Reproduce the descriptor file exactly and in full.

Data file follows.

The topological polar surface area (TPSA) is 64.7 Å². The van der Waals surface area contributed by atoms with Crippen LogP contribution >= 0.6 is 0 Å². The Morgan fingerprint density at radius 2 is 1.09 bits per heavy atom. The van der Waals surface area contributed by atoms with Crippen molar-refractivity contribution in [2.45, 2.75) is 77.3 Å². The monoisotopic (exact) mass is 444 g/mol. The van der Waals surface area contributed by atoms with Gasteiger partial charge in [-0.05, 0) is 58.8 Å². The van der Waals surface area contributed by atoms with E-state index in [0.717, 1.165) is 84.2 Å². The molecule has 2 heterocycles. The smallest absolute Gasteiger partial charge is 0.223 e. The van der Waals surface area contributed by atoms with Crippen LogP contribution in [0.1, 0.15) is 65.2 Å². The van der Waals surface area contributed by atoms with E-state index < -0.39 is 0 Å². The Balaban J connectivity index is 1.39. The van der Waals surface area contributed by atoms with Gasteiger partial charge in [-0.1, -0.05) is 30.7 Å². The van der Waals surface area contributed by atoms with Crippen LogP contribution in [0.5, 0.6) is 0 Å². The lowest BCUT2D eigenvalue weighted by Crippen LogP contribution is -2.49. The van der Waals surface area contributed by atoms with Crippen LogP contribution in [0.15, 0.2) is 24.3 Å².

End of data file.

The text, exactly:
The topological polar surface area (TPSA) is 64.7 Å². The van der Waals surface area contributed by atoms with Crippen LogP contribution >= 0.6 is 0 Å². The Morgan fingerprint density at radius 2 is 1.09 bits per heavy atom. The van der Waals surface area contributed by atoms with Crippen molar-refractivity contribution in [2.45, 2.75) is 77.3 Å². The monoisotopic (exact) mass is 444 g/mol. The van der Waals surface area contributed by atoms with Gasteiger partial charge in [-0.05, 0) is 58.8 Å². The van der Waals surface area contributed by atoms with E-state index in [0.717, 1.165) is 84.2 Å². The molecule has 2 heterocycles. The smallest absolute Gasteiger partial charge is 0.223 e. The van der Waals surface area contributed by atoms with Crippen LogP contribution in [0.1, 0.15) is 65.2 Å². The van der Waals surface area contributed by atoms with E-state index < -0.39 is 0 Å². The Balaban J connectivity index is 1.39. The van der Waals surface area contributed by atoms with Gasteiger partial charge in [-0.1, -0.05) is 30.7 Å². The van der Waals surface area contributed by atoms with Crippen LogP contribution in [0.5, 0.6) is 0 Å². The lowest BCUT2D eigenvalue weighted by Crippen LogP contribution is -2.49. The van der Waals surface area contributed by atoms with Crippen LogP contribution in [0.15, 0.2) is 24.3 Å².